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Hi Matt. These are all smaller companies (<10 people) who leverage their networks.

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If the companies are so good at BRRRR, why don't they borrow the money and keep hold of the property themself? 

I think because their investors want to build portfolios themselves, so they aren't all content with simply providing investor finance and getting a % return. As a sourcing/turn key offering outfit you can scale your networks of trades to achieve better pricing and build good relationships with agents due to your volumes. Plus, once you've sold 5 or so deal packages then voila you have a deposit yourself to go. 

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28 minutes ago, tomo222 said:

Hi Matt. These are all smaller companies (<10 people) who leverage their networks.

I think because their investors want to build portfolios themselves, so they aren't all content with simply providing investor finance and getting a % return. As a sourcing/turn key offering outfit you can scale your networks of trades to achieve better pricing and build good relationships with agents due to your volumes. Plus, once you've sold 5 or so deal packages then voila you have a deposit yourself to go. 

I'm extremely skeptical of companies claiming to do hands off BRRRR deals. I don't think anyone would go to the trouble of refurbing a property at a massive short term profit, all for a small fee. Then they hand the keys back to the investor, so they can enjoy all the upside 

Doing profitable BRRRR deals really isn't easy (it's a lot easier in North America, where the strategy originated). If someone has that skill set, they would spend their time trying to find funding, and building up their own portfolio. They won't be building my portfolio or your portfolio for a small fee.

BRRRR is a buzzword now. Who doesn't like the idea of recycling your deposit forever?! So these companies are probably using it as a marketing tool. 

I'm sorry if I'm coming off as stubborn here, it's just what I think! 

I'm sure there are some good sourcers out there. It's just that it will take effort to find them. I think it's better to spend that time, to find the property itself rather than a sourcer. 
 

_______________________________________________________________________________________________________________________________
Vin Gupta
Property Investor and Developer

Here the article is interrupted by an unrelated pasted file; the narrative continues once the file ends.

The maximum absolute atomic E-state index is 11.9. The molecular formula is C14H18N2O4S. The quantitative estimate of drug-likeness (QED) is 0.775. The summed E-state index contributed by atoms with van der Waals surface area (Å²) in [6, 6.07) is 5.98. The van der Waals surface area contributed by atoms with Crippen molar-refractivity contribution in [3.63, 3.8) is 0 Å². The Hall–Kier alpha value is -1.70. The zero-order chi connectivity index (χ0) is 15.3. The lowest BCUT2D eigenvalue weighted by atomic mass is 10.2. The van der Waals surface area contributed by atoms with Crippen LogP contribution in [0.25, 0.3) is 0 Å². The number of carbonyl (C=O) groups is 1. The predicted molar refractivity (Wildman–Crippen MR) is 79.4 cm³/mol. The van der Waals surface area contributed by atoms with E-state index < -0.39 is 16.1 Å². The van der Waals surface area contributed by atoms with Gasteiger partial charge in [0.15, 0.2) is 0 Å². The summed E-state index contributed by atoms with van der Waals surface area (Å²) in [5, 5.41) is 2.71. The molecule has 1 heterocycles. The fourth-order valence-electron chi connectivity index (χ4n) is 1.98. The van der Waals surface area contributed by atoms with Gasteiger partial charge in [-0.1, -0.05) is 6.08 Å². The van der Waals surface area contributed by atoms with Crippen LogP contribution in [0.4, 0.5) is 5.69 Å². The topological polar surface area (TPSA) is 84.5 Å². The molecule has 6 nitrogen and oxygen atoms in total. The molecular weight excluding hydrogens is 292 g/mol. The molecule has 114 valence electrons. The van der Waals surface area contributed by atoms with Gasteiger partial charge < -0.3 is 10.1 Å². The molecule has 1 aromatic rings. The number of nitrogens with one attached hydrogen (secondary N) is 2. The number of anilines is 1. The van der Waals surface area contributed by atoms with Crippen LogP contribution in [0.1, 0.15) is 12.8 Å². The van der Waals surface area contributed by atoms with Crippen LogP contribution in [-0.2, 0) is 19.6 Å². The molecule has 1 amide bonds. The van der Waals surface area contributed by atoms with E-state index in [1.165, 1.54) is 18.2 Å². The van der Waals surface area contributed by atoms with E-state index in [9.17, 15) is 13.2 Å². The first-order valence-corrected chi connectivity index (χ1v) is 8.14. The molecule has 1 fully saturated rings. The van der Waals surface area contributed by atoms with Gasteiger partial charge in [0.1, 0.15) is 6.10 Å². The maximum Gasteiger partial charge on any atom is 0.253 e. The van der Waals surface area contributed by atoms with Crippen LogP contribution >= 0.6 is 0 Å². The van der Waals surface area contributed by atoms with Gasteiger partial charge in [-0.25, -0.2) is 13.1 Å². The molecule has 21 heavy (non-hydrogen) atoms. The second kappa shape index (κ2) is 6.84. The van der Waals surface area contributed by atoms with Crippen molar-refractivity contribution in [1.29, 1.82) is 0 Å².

UK Property Blog: https://evolutionblogger.com/article/uk-property-articles
Travel Blog: https://soulfultravelguy.com/

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I hear ya but I think you'll be pleasantly surprised, as I think you have the cliche sourcers in your head rather than the smaller more bespoke sourcers. When they can source, provide the refurb and even get it let if you wish to, I think its good value. Especially when investing for the first time, or investing from a far (e.g. from London investing in North) when they have all the facilities/trades/contacts in place. 

I'm planning to invest myself with one of them this year so guess I'll find out how successful it is and will be sure to keep you posted, good or bad.

Cheers

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Can you share the details of the firm you are working with? It would be great if they offered that service 

_______________________________________________________________________________________________________________________________
Vin Gupta
Property Investor and Developer
UK Property Blog: https://evolutionblogger.com/article/uk-property-articles
Travel Blog: https://soulfultravelguy.com/

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On 2/5/2021 at 4:31 PM, tomo222 said:

Great thread. Agree with all the comments above. I'm currently extremely time poor so have been looking at some completely 'hands off' property sourcing companies who can manage the full refurb for you, thus still deploying the BRR model but in an outsourced way. Typically their deals result in approx 15-30% of your money left in but I believe thats realistic in today's market and still good value considering they're doing the all the heavy lifting. I haven't actually taken the plunge myself yet on a deal as I have a residential move on the horizon which is the focus, but I think if you look hard enough and network, there are good sources out there who can help (for a well earned fee of course). 
 

The extra comment I'd make here Ayns is in relation to this conundrum in your quote above. Are you buying in LTD company? When you reach the point of deciding to switch to full time property investing, how do you plan to potentially change your investments to suit your goals? Thinking that selling houses etc for different strategies later on adds in or the complication of CGT/Sales costs etc, but maybe that's just accepted. Sometimes we're brainwashed to sell a property is a bad thing lol, need to step back!

I'm buying personally for the next 3 or so properties and will re-assess my goals after that really. Happy with the prospect of a mix of personal and ltd in the future as personal is long game for pension etc and if i went Ltd it would as you mentioned progress to cover 50% of my income ideally.